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Hall schools making big changes for this week, start of next semester
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Lyman Hall Elementary School students are led to their bus by teachers Friday, Aug. 28, 2020, at the end of the first day of school for the 2020-21 school year. - photo by Scott Rogers

All Hall County system middle and high school students taking classes in person will switch to at-home learning from Wednesday, Dec. 16, through Friday, Dec. 18, which is the last day before the winter break.

“We’ve got a significant number of staff members that are in quarantine or in isolation, and it’s becoming more difficult and challenging to deliver instruction at the middle and high school level,” Stan Lewis, Hall’s community relations director, said. “We’ll continue to monitor the elementary school numbers, and we’ll be in contact with those principals.” 

Gainesville City Schools announced on Tuesday that its students would move to remote instruction.

As of Monday, Dec. 14, Hall County's total absences resulting from positive COVID-19 cases among students and staff in the district’s 37 schools reached 190, according to Hall’s daily report. Almost 8% of students and 4% of staff were quarantined as of Monday. Students who are quarantined switch to blended learning on an individual basis.

On Tuesday, the district announced one of its elementary schools, Riverbend Elementary, would also move to remote instruction beginning Wednesday, Dec. 16, and remain that way for the final days of the semester. On Thursday, Hall schools said Sardis Elementary School would move online on Friday. Prior to the high and middle school closures, as well as the two elementary school announcements, five schools had already switched to blended learning: Cherokee Bluff middle and high schools, Chestatee High School, C.W. Davis Middle School and East Hall High School.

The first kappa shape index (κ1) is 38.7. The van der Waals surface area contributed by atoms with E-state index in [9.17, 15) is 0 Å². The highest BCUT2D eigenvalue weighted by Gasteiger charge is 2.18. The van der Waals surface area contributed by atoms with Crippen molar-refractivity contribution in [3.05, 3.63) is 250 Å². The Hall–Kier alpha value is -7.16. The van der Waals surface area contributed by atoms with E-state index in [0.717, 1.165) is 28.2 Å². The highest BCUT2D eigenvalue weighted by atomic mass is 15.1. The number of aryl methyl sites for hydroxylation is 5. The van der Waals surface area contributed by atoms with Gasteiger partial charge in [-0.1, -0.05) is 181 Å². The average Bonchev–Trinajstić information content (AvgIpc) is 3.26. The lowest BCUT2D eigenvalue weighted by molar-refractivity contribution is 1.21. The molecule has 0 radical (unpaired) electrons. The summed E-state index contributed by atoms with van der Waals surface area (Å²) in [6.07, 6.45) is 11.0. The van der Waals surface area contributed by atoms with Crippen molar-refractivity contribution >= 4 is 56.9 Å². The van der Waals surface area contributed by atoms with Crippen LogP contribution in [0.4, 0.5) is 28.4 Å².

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On Monday, Hall Superintendent Will Schofield reminded everyone during the Board of Education meeting of the two reasons for shifting to at-home learning. 

“No. 1, if we thought we had significant spread in our schools, or if we got to a point where we did not believe we had enough adults to effectively hold school,” Schofield said. “We’re seeing a little bit of the spread in our schools, and we’re seeing a lot of schools struggling with enough adults.”

The spring semester will start with a hybrid A/B schedule from Jan. 5-8 for students taking classes in person, similar to how the system started the school year.

In-person learning students with last names beginning with L through Z will attend school Jan. 5 and Jan. 7, and those with last names beginning with A through K will attend Jan. 6 and Jan. 8.

“We’ve got approximately 3,000 students that are coming back that have not been in person,” Lewis said. “We’ve got to get these new students who have not been in the building to understand the protocols and understand the reasons behind it.”

Some changes were also made to attendance permitted at school athletic events.

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